Christian hip-hop artist Lecrae dismissed a right-wing activist’s suggestion to ban him from church performances for supporting Sen. Raphael Warnock (D-Ga.), a pastor with progressive views on abortion rights.
After Charlie Kirk, founder of the conservative student organization Turning Point USA, said last month that Lecrae “should never be allowed” to perform at churches because of his support for Warnock, Lecrae replied that the conservative firebrand couldn’t “cancel God’s plans.”
“Even on a spiritual level, it’s like bro, who are you?” Lecrae, a Grammy-award winning musician with a significant following in evangelical Christian circles, said on Friday’s episode of the “Higher Learning” podcast.
“If God wants to use me, he’s gonna use me. What are you talking about? You can’t stop the hand of God.”
The recent tiff between Kirk and Lecrae dates back to the Atlanta-based rapper’s decision to perform at a December rally for Warnock. The Democrat, who leads Rev. Martin Luther King Jr.’s former Atlanta church, has described himself as a “pro-choice pastor.”
Kirk claimed Lecrae “wanted to be loved and accepted by the Democratic power establishment more than standing up for truth.”
“That’s the guy who we’re listening to on [Christian radio station] K-LOVE, who we’re supposed to look up to, who, in my personal opinion, should never be allowed to perform at another church after advocating for Raphael Warnock,” Kirk said during an appearance at a California evangelical church in late January.
Lecrae said Friday that Kirk’s attempt to “cancel” him amounts to “racist rhetoric.”
“You represent one of the largest majority-white institutions and organizations out there and you’re saying, ‘Don’t invite this Black man into another church again?’” he told “Higher Learning” hosts Van Lathan and Rachel Lindsay. “All the white supremacy wrapped up in that is crazy, that they don’t even see it. That’s wild to me.”
The rapper said it’s “sad” that Kirk has entangled Christianity with a political party so thoroughly that a person who votes another way is “now some sort of heretic or the Antichrist.”
“What it tells me is you haven’t done the research to understand why Black people vote in the way they do. [You’re] taking this higher moral ground as it pertains to pro-life as if babies in a womb are more important than Tamir Rice outside the womb,” he added, referring to a Black 12-year-old boy killed by a Cleveland police officer in 2014. The officer who killed Rice was fired, but not criminally charged in the shooting.
“You got the higher moral ground? How about we care about it all, and we’ll make the decisions in the midst of everything going on that we feel like best suits our situation and our circumstances,” the rapper said.
Kirk’s TPUSA is a nationwide organization for College Republicans that has struggled to quell white supremacist influence in its ranks. In November 2019, Kirk, an evangelical Christian, teamed up with Virginia’s Liberty University to create the Falkirk Center, a think tank that aims to play “offense against the secular left.”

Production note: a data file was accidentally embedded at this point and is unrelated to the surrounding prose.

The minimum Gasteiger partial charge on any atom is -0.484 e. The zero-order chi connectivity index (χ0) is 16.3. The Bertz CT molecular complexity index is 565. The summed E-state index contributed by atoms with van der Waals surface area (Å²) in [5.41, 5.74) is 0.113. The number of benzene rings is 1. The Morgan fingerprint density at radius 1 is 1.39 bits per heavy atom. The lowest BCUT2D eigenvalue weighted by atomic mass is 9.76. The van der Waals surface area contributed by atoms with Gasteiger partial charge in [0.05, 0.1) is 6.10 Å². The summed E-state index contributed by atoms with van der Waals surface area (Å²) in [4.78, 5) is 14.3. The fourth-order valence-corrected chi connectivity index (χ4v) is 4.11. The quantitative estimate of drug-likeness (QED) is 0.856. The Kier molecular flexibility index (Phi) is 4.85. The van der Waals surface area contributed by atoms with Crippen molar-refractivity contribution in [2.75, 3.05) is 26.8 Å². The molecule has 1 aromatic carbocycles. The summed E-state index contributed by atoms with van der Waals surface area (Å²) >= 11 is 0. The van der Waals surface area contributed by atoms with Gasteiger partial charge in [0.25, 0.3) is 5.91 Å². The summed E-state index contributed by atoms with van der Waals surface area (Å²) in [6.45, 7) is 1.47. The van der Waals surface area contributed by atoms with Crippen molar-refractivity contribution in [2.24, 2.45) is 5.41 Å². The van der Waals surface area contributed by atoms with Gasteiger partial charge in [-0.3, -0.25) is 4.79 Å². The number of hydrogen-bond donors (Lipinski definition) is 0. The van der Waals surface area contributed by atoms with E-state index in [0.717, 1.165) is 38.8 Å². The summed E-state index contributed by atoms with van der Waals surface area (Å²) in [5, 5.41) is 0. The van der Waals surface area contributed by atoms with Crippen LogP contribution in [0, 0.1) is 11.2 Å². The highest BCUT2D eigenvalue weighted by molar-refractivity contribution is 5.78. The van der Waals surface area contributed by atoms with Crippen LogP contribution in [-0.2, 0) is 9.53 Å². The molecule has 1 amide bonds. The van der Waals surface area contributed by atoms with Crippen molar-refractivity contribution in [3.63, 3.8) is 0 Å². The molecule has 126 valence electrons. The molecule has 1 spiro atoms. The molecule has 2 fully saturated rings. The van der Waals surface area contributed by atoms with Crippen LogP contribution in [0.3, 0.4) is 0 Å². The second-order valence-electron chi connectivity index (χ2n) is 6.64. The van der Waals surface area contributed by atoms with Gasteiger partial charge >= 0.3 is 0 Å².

Since its founding, the center has railed against coronavirus lockdown orders and published articles condemning the Black Lives Matter movement, while its fellows spread election fraud lies.
Lecrae has become more outspoken about his discomfort with white evangelicals’ unwavering loyalty to the Republican Party and their reluctance to confront systemic racism. He’s criticized members of his white evangelical fan base who insist that he “just stick to the gospel” instead of speaking up about police brutality against Black Americans.
In a 2015 video filmed with the popular evangelical preacher John Piper, Lecrae said he experienced deep regret about helping a former girlfriend obtain an abortion. But recently, he’s expressed that abortion is not the black-and-white issue some conservatives make it out to be.
“I felt like the church was implicitly telling me that the most important issue was abortion, so I became a mouthpiece for that,” he wrote in his 2020 book, “I Am Restored: How I Lost My Religion but Found My Faith.” “Despite making videos about my own personal history with abortion, I always sympathized with the women who had to make impossible choices about their babies and the quality of life they would be born into.”
“Do I agree with terminating a life? If you blanket it like that, of course not,” he wrote. But he went on to suggest that the conversation deserves more nuance. Some of his Black Christian friends believe God is not just concerned with souls but also with bodies, he wrote. Their political morality also includes issues such as education, health care, economics and criminal justice.
“Many Christians of color feel the shaming of being told that if they have these concerns, they don’t equal the concerns emphasized in conservative circles. We are told to pick what’s ‘most important.’”
“Political privilege is the ability not to care about certain issues because they don’t directly affect you or because you don’t have categories to explain them,” he added.
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